To help make digital data more reliable when moving through noisy channels, 'error correction' methods are used. These methods allow one or more errors to be detected and possibly fixed at the receiving end.
'Noisy' means interference. For instance, electrical interference in a data cable or lightning storms affecting radio channels.
One such method or error detection is called 'parity checking'. This involves adding an extra bit to each data packet. When an error is detected, a 'parity error' is indicated in some way.
For example, hard disks make use of parity checking, as does RAM. So do DVD players, Mobile Phones, Fibre-Optics, Radio broadcasts, Digital Television and many other data communicating technologies.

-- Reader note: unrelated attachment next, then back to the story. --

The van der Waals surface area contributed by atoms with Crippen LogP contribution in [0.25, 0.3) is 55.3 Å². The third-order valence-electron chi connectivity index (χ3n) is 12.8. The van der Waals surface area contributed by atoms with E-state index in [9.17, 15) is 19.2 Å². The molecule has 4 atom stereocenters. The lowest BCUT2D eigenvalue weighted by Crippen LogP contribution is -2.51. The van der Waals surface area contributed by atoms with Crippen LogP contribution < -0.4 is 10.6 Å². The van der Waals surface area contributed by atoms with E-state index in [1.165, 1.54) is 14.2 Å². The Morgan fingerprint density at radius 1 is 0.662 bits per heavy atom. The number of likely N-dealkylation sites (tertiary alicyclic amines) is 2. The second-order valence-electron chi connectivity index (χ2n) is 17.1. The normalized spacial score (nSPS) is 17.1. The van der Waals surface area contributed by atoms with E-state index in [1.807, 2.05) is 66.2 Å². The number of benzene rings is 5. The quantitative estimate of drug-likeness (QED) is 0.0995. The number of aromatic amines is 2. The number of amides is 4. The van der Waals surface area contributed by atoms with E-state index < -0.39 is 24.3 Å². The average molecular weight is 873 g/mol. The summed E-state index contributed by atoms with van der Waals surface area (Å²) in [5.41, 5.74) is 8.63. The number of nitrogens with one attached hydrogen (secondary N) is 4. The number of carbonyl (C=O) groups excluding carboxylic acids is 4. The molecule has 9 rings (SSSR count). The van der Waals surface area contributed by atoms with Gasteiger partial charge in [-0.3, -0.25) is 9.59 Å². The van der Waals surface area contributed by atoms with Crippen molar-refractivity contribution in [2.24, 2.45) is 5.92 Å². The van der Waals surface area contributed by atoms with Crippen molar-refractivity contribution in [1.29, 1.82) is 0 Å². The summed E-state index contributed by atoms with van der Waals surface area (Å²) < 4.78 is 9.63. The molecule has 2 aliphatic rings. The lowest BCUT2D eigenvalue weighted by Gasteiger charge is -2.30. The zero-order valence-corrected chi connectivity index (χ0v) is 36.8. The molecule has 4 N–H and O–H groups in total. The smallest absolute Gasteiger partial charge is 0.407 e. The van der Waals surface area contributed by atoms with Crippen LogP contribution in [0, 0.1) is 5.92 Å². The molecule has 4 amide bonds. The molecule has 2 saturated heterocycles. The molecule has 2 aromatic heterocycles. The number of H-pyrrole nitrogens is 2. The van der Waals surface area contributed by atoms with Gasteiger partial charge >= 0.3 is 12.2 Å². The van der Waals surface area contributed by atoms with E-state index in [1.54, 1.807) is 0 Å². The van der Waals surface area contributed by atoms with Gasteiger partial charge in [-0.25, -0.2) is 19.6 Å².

There are two types of parity error checking - Even and Odd
Even parity is checking that the number of 1's in the data word adds up to an even number
Odd parity is checking that the number of 1's in the data word adds up to an odd number.
'Even Parity' checking can only detect an odd number of bits being corrupted (one, three etc) If the errors have caused an even number of bits to change, then parity checking cannot detect the problem.
This is why more complicated error checking schemes have been developed. But parity checks are still very common as it is such a simple way of detecting errors.
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Click on this link: Parity check